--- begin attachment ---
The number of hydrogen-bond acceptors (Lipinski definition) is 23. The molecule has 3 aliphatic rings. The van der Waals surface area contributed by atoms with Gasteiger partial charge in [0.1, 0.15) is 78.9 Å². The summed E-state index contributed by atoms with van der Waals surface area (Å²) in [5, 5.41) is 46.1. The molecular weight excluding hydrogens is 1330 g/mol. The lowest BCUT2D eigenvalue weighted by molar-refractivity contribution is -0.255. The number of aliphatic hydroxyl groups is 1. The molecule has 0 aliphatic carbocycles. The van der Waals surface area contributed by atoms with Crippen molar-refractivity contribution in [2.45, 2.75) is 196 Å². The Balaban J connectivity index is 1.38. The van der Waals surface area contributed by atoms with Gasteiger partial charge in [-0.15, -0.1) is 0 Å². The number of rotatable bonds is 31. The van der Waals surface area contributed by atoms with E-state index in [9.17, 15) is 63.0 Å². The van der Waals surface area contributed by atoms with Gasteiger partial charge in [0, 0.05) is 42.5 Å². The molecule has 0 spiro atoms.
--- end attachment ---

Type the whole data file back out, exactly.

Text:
The number of hydrogen-bond acceptors (Lipinski definition) is 23. The molecule has 3 aliphatic rings. The van der Waals surface area contributed by atoms with Gasteiger partial charge in [0.1, 0.15) is 78.9 Å². The summed E-state index contributed by atoms with van der Waals surface area (Å²) in [5, 5.41) is 46.1. The molecular weight excluding hydrogens is 1330 g/mol. The lowest BCUT2D eigenvalue weighted by molar-refractivity contribution is -0.255. The number of aliphatic hydroxyl groups is 1. The molecule has 0 aliphatic carbocycles. The van der Waals surface area contributed by atoms with Crippen molar-refractivity contribution in [2.45, 2.75) is 196 Å². The Balaban J connectivity index is 1.38. The van der Waals surface area contributed by atoms with Gasteiger partial charge in [-0.15, -0.1) is 0 Å². The number of rotatable bonds is 31. The van der Waals surface area contributed by atoms with E-state index in [9.17, 15) is 63.0 Å². The van der Waals surface area contributed by atoms with Gasteiger partial charge in [0, 0.05) is 42.5 Å². The molecule has 0 spiro atoms.